I have a vector of gene expression values, across 20 patients. Each patient also has a glucose measure (a continuous numeric vector). I want to find how significant the real correlation value is compared to randomly distributed correlation values.

  1. Real Pearson calculated by:

    real<-cor(gene1, glucose)
  2. I generate a distribution of 10K random correlations using sample with replacement

    random_glucose <- replicate(10000,          

How do I get a p-value of how significant the real is compared to the random values?

I have tried the following:

  1. Using pnorm with the code:

    pnorm_p <- 2*pnorm(q=abs(real),mean=mean(random_glucose),sd=sd(random_glucose),lower.tail=F)
  2. I am not convinced the random values are normally distributed, so am also using ecdf with the code:

    ecdf_calc<-function(real, random_glucose){
        res<-((1 - value)*2)

What are the right ways to do it with ecdf and pnorm?

I see different ways of doing this via Google and I don't understand the difference.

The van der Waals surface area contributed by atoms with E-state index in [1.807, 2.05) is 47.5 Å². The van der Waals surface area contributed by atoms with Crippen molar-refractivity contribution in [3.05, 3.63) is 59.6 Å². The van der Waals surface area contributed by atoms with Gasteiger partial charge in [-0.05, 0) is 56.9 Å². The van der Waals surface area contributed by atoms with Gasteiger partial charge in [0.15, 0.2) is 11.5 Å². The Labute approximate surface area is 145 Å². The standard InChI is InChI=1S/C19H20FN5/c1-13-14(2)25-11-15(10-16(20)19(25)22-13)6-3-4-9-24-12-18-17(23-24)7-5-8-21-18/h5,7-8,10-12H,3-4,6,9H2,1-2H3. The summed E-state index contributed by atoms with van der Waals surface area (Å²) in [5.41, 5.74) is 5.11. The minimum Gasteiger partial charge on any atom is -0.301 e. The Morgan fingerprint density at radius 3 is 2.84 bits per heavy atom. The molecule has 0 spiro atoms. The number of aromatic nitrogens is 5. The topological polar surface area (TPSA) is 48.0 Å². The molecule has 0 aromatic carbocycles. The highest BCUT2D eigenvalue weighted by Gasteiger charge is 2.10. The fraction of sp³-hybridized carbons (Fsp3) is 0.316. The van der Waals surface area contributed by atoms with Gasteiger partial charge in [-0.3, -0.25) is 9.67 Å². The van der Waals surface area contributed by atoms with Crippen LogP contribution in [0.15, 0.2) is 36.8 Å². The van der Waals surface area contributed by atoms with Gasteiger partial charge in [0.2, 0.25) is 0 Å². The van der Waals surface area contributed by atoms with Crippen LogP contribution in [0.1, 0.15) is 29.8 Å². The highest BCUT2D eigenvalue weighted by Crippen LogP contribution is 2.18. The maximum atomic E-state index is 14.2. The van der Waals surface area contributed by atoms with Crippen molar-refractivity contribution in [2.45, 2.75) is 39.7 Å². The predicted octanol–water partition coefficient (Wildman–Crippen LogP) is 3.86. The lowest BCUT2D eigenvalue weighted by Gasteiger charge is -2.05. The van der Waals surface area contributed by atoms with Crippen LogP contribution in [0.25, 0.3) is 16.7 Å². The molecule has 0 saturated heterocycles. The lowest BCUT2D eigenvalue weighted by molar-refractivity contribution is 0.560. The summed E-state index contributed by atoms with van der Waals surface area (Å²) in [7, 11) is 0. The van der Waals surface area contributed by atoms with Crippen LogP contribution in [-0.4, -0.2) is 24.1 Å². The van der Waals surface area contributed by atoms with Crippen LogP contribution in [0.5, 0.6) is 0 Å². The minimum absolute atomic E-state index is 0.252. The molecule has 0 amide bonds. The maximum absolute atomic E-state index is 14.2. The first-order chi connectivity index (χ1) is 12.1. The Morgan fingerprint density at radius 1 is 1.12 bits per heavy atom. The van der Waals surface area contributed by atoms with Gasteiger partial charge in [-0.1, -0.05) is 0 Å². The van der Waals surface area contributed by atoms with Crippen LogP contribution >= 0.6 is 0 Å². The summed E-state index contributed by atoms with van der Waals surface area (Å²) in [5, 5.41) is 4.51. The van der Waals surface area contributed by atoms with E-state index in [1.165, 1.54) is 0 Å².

E.g., methods using Z-scores as here; http://www.cyclismo.org/tutorial/R/pValues.html#calculating-a-single-p-value-from-a-normal-distribution

And sometimes I see 1-pnorm(...) and others I see pnorm(..) alone without the 1-.

  • 1
    $\begingroup$ For a one tailed test, you just count how far in it is from the end. For two tailed it's a little more complicated, but still quite simple. $\endgroup$ – Glen_b Apr 23 '14 at 15:02
  • $\begingroup$ You didn't ask about it but your resampling approach is somewhat odd. If this is a bootstrap, you ought to resample actual pairs of gene-glucose values. If this is a permutation test, you ought to resample values without replacement - effectively shuffling one of the value vectors (either genes or glucose values). In your case I'd prefer a permutation approach over bootstrap (given enough replications the permutation-test p-value is exact, with bootstrapping it's hard to be sure). $\endgroup$ – Trisoloriansunscreen Apr 23 '14 at 17:23

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